Soil is not just dirt; it’s the lifeblood of your garden. With bad soil, nothing would grow, and even if something would grow, it’ll die within days no matter what you do. Soil is a living ecosystem that comprises a large community of living organisms that benefit significantly from it. That said, every teaspoon of soil is home to a lot of microorganisms like bacteria and fungi.
Each of these microorganisms is important to the soil’s overall health and the living beings within it as they have their roles to fulfill in the ecosystem. For example, bacteria and fungi break down dead animal and plant tissue, which is helpful for a plant’s growth. Nematodes eat plant and animal materials and excrete them back out as plant nutrients.
Moreover, worms and insects shred organic materials into bits so bacteria and fungi can benefit from them. This is a whole cycle that makes the soil healthier for your plants, which is one reason you should always make sure that they’re healthy. But how do you know if your soil is healthy?
How Do You Know If Your Soil is Healthy?
Before we talk about how to keep your soil great, let’s talk about the characteristics of healthy soil.
Healthy soil looks like cookie crumbs. You often hear gardeners talk about “crumbs,” which makes you think of food. But, they are actually talking about the texture of the soil. Healthy soil is crumbly and breaks apart with little effort.
Plenty of Organic Matter
When talking about organic matter, we mean plant and animal tissue, which decomposes and gets absorbed back by the soil. They are also commonly known as humus.
So what does humus do? Humus helps improve your soil by binding the tiny particles, which increases your soil’s aeration. With better aeration, your soil will be able to absorb more nutrients from its surroundings.
Soil pH refers to the acidity of your soil. This affects the minerals and other substances within your soil that make it healthy. The more neutral your soil in terms of acidity, the more it will accommodate more minerals to help plant life grow. Of course, some flowers prefer a higher acidity, but most herbs, flowers, and vegetables lean more into a neutral pH.
Keeping Your Soil Healthy
Now that we know the characteristics of healthy soil, let’s talk about ways to make it healthier for our plants.
No matter what kind of soil you have, whether it’s clay, sand, or loam-based, one surefire way of killing it is using too many chemicals. It can kill your soil in no time as fast as a few days. These chemicals include herbicides or weedicides that a lot of people spray into their lawns. Not only that, but you should also be careful of pesticides for pests and fungicides for harmful fungi.
Also, one thing that a lot of people do is spraying gray water into their lawn. They think that any water, including used water, is okay for your soil.
Wrong! Clean water only, people! Don’t use the water you used to clean the dishes or wash the clothes, as the cleaning products will filter in your soil. And don’t think that since you only dumped it in a small area on your lawn, it will stay there.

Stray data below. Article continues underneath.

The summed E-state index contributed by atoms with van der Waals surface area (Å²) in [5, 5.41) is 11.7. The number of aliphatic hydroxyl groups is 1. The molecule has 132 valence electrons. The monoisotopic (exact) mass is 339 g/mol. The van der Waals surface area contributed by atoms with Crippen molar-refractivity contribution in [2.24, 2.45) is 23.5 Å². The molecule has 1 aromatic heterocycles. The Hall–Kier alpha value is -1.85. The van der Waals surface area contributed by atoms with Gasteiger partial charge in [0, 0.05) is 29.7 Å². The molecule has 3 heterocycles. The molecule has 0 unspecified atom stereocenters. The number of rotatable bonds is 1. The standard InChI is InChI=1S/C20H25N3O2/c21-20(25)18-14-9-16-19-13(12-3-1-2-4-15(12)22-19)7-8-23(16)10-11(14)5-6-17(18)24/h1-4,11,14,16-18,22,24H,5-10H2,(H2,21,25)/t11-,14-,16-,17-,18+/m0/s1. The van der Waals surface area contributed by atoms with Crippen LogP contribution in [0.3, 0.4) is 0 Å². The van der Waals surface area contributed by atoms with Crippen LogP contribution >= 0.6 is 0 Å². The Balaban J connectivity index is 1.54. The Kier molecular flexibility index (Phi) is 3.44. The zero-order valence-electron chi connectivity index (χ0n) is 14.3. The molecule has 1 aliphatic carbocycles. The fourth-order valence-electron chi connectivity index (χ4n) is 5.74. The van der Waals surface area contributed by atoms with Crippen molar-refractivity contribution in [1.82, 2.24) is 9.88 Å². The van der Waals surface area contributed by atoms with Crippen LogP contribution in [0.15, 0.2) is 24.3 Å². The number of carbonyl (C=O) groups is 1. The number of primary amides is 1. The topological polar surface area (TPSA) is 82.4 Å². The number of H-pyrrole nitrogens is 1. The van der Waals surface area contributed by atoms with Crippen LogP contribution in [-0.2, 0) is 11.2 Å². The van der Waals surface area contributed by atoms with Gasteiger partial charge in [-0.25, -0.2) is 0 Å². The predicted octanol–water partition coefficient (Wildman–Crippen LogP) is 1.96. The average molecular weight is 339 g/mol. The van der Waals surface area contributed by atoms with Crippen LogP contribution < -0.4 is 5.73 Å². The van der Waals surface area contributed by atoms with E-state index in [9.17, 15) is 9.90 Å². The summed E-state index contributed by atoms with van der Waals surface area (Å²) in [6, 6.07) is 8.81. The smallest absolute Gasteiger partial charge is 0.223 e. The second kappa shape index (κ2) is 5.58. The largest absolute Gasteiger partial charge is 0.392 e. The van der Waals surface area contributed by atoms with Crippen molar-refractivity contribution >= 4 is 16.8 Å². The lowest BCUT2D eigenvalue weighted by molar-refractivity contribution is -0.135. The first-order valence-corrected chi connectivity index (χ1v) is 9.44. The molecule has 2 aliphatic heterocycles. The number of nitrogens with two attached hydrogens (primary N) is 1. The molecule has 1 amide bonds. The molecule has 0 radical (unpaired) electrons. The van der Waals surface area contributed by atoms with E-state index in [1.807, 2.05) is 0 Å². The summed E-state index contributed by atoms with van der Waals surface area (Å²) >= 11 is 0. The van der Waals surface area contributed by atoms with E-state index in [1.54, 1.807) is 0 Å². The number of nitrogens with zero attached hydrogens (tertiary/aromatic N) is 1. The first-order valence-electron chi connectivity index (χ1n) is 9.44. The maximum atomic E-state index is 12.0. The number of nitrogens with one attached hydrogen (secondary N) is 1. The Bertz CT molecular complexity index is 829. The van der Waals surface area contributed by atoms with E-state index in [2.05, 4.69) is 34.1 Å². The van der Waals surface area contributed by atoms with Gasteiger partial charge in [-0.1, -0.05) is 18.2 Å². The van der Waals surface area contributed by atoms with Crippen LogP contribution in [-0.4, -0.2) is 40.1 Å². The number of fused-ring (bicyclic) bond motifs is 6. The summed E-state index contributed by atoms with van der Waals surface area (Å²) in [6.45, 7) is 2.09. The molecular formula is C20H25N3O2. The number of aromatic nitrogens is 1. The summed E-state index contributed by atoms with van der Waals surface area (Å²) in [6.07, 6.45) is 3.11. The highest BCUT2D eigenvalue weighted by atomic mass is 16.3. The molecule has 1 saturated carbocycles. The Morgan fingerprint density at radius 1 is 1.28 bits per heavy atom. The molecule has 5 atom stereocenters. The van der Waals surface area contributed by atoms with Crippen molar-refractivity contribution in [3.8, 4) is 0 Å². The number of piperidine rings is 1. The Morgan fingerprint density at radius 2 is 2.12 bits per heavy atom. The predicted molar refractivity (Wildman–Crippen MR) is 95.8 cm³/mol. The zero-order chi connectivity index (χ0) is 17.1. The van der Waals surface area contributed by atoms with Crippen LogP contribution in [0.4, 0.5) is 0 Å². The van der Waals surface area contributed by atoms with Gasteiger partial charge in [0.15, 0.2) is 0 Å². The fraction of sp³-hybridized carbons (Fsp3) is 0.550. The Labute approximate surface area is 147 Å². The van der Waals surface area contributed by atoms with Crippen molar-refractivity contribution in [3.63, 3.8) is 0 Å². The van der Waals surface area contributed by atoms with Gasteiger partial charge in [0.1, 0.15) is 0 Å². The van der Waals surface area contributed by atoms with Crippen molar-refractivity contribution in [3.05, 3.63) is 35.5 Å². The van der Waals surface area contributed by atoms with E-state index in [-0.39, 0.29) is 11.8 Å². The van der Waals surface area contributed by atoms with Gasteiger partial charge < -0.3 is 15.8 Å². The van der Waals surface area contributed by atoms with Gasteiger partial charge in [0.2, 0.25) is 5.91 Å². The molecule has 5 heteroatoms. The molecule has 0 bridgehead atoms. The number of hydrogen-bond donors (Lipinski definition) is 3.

No, it will be a part of the cycle of life that we talked about earlier, and the good bacteria and fungi, and even the insects that help the soil’s health, will be killed. Not only that, but some chemicals can do lasting damage to your soil, effectively killing it forever. If you want lasting, healthy soil for your plants, then avoid using too many chemicals and be mindful of what you dump into your lawn or gardens.
Till the Soil with Worms
It may be a bit freaky for some, but this is a technique proven to be effective in keeping your soil healthy. So instead of pulling your automatic soil tiller or breaking you back by tilling the soil yourself, why not buy some worms from the local gardening shop and let the worms take care of the tilling?
You can do so by using sheet mulching techniques. What is sheet mulching? It is the process of building compost right on the soil’s surface. For empty gardens, especially new ones, you can add a bottom layer of cardboard to kill the existing vegetation. Then, you can alternate 2-4 inches of brown and green compost layers. This will let the worms burrow as they carry food, dramatically improving the soil’s structure while also depositing worm manures.
Take note that this can take a long time, which is an excellent way to build your garden’s soil from the ground up. It’s generally recommended to start this technique a year before you start planting so it will be ready with its deposited nutrients for your new plants.
Build Your Soil’s Health
This can be done in conjunction with the mentioned sheet mulching technique. To make your soil a lot healthier, especially when you’re just starting, you can add organic matter yourself. You can use what you have in your garden, along with some other things from your kitchen and surroundings.
Some of these examples are:
● kitchen food scraps
● grass clipping, especially ones that are fresh and green as they can add both nitrogen and carbon
● Leaves that are also green and still fresh. You can even help your neighbor this way.
● seedless weeds and pruned branches
● coffee grinds (if you don’t want to buy any, we recommend getting scraps from your local cafe)
● manures (pick ones that are from aged animals and especially not from animals that are recently medicated)
If you have your compost system, that is already enough to get your soil healthy for your plants. This is also optimal for the soil after you restore a lawn full of weeds. To know more, visit Mytrugreenlawn.com.
Something to Ponder
Sure, keeping your soil healthy takes a lot of work, but we can assure you that this work will yield fruits (pun not intended). If you want your garden to keep being healthy and your plants to be in full bloom, keeping your soil healthy is an excellent way to do so. There are many more techniques you can use to keep your soil healthy, so you might want to check on those.